Be Prepared – National Preparedness Month
September is National Preparedness Month. LFCS wants to help you be as prepared as possible. Over the next few weeks we’ll be updating our blog with suggestions on how to be better prepared for whatever might come your way.
Missouri has been impacted by numberous disaster across the state in recent years. We’ve had two federally declared flooding events (December 2015 and Spring 2017), multiple tornados, a major ice storm, and lots of seismic activity in the Southeastern region of the state. LFCS wants you to become better prepared for a natural disaster. Make a plan ahead of time for a safer, quicker recovery.
Making a Plan for Disasters
This can seem like a daunting task, but there are great resources to help you successfully plan ahead. FEMA has a program, Ready in 3, which was developed to do this very thing. You and your family can be better prepared for a disaster if you follow these four simple steps which can be found on the ready.gov/September website:
Step 1: Have a discussion about the following questions:
- How will I receive emergency alerts and warnings?
- What is my shelter plan?
- What is my evacuation plan?
- What is my family/household communication plan?
Each of these questions should be talked through so that everyone in your household knows what the plan is. Ready.gov has great suggestions for each of these questions to help you think through your options. Go to https://www.ready.gov/make-a-plan and click on the link provided in each question so that you can have the best information available to helping develop your plan.
Step 2: Consider specific needs of your household.
Every household is unique and has a unique set of needs. Make a list of things that you need to include in your preparations. Each should be accounted for in your planning and have a way to address them. Talk through these concerns with the members of your household and make sure that everyone is aware of how they can help address each of them when a disaster happens. Things to consider:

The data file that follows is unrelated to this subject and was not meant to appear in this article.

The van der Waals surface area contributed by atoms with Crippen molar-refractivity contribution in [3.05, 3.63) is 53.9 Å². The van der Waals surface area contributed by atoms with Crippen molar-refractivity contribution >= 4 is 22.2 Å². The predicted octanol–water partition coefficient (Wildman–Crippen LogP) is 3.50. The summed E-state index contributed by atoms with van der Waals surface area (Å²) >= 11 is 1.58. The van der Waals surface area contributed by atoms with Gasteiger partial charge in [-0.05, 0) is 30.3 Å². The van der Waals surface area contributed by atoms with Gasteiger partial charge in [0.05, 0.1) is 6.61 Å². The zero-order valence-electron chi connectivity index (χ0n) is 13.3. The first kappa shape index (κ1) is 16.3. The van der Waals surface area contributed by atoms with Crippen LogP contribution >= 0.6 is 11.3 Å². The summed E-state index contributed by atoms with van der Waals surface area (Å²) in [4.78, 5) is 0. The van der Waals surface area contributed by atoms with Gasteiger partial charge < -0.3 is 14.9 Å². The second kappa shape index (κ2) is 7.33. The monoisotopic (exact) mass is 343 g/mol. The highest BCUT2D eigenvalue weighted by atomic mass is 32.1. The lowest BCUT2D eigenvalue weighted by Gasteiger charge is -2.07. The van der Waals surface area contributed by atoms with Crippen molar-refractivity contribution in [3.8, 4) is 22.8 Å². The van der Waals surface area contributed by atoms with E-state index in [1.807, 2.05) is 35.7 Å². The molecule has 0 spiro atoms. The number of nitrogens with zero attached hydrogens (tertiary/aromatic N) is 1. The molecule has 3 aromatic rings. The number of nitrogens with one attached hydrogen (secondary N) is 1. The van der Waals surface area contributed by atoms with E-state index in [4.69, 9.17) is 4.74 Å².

- Age, dietary, and medical needs of each individual
- Medications and medical equipment
- Disabilities and access and functional needs and the equipment/devices for the needs
- Pets or service animals
- List locations frequented by each individual
- Assign responsibilities to each family member for assisting others
Step 3: Fill out a Emergency Plan
While developing your emergency plan you need to account for all of the considerations from Step 2. Establish a plan for where to meet and who is responsible for what. Consider as many options as possible.
- What to do during the work/school day
- What to do while at home
- Plan for specific disasters
- Remind each family member that during a disaster texting might be the most reliable way to communicate. Texts will often send even when phone calls cannot be completed.
- Have a list of contacts and places to check in. It is common that a phone call outside of the area will connect so make sure that everyone has the same out of town contact to check in with if the family is separated
- Have food and water for several days located in your safe space in your home.
- Flashlights, first aid, medications, etc
- Have a Go Bag ready with important documents (passports, birth certificates, home owner information, etc) that you can grab at a moments notice.
FEMA has great resources to use to help your family through this process. Click here to complete a plan.
Step 4: Practice your plan with your family/household